OK.  Maybe I've written too much for now.  What are your thoughts on this? ;-)


DALMOOC episode5: Fun with Gephi

CCK11 Tweet visualization
Alright, after a few days of being sidelined with a seasonal cold, I'm back on #dalmooc.  Still catching up, but I have a feeling I am getting closer to being at the same pace as the rest of the MOOC ;-)  In any case, this is a reflection on week 3 where we started messing around with social network analysis (SNA).  This is cool because it's something that I had started doing on another MOOC on coursera, with Gephi, so it was an opportunity to get back on and messing with the tool.

So, what is SNA?  SNA is the use of network theory to analyze social networks.  Each person in this network is represented by a node (or edge), and nodes can be connected to other nodes with a vertex (or many vertices). These connections can indicate a variety of things (depending on what you are examing), however for my usage in educational contexts I am thinking of vertices as indicators of message flow, who sends messages to whom in a network, and also who refers to whom in a network. I think this latter one is interesting from an academic citation point of view as well.

As was pointed out in week 3, SNA can help discover patterns of interaction in online learning environments. I think that it can also help up discover patterns in physical environments, however this is harder because we don't have big brother watching the physical environments as much as we can collect data about patterns of participation in virtual environments. It's much more labor intensive to keep accurate track in a physical environment.

An interesting application of SNA is its use in understanding learning design (Lockyer et al - in video). We can use SNA to analyze patterns of interaction in courses that we design an implement, thus we can (to some extent) see how our designs are affecting the learner's patterns of participation.  While this is feasible, I think that it's also hard to keep the variables pinned down so that there are no confounding errors. If you've designed an online course (that is NOT self-paced) you can see the same course design taught different ways if you put different faculty in the driver's seat.  As such I think that in studies using SNA to analyze course design (and/or teaching methods) it's important to account for all variables.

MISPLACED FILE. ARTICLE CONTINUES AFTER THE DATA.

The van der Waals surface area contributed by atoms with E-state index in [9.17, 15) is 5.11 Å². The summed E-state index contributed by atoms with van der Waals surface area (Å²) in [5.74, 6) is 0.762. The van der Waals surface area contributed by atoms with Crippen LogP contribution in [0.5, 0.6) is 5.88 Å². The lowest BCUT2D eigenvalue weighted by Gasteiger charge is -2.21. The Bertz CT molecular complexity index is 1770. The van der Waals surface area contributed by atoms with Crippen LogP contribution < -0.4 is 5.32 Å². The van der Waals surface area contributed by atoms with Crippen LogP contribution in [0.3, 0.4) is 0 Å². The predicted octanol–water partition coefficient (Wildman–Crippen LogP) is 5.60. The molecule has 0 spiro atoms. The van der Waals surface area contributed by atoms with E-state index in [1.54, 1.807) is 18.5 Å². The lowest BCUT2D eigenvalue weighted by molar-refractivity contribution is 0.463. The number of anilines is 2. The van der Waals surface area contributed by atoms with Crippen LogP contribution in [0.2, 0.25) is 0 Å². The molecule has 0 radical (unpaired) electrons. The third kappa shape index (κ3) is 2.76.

Other interesting things from Week 3:

An Instructor-centered network is one where the instructor is central node in network. These are recognized in literature as only leading to lower levels of knowledge construction (see Bloom's taxonomy). Related to this type of network is having one learner have a dominant role in a course, thus the instructor is replaced (or shares the spotlight) with a dominant learner.  This is also not desirable from a pedagogical point of view. One can start with an instructor-centered environment and facilitate the change to a P2P interaction. Students will need scaffolding in order to reach that P2P network.

Sense of community is predictor of success in educational endeavors. A common way of collecting this type of data is questionnaires, and I think that in education this can be both in-class as part of a mid-term temperature check in the course, but also in the final course evaluation.  I am wondering, however, how accurate this self-reporting is. Is this just an affective measure? Or can learners feel like they are lacking a sense of community but in reality have it but not get as much as they feel they need?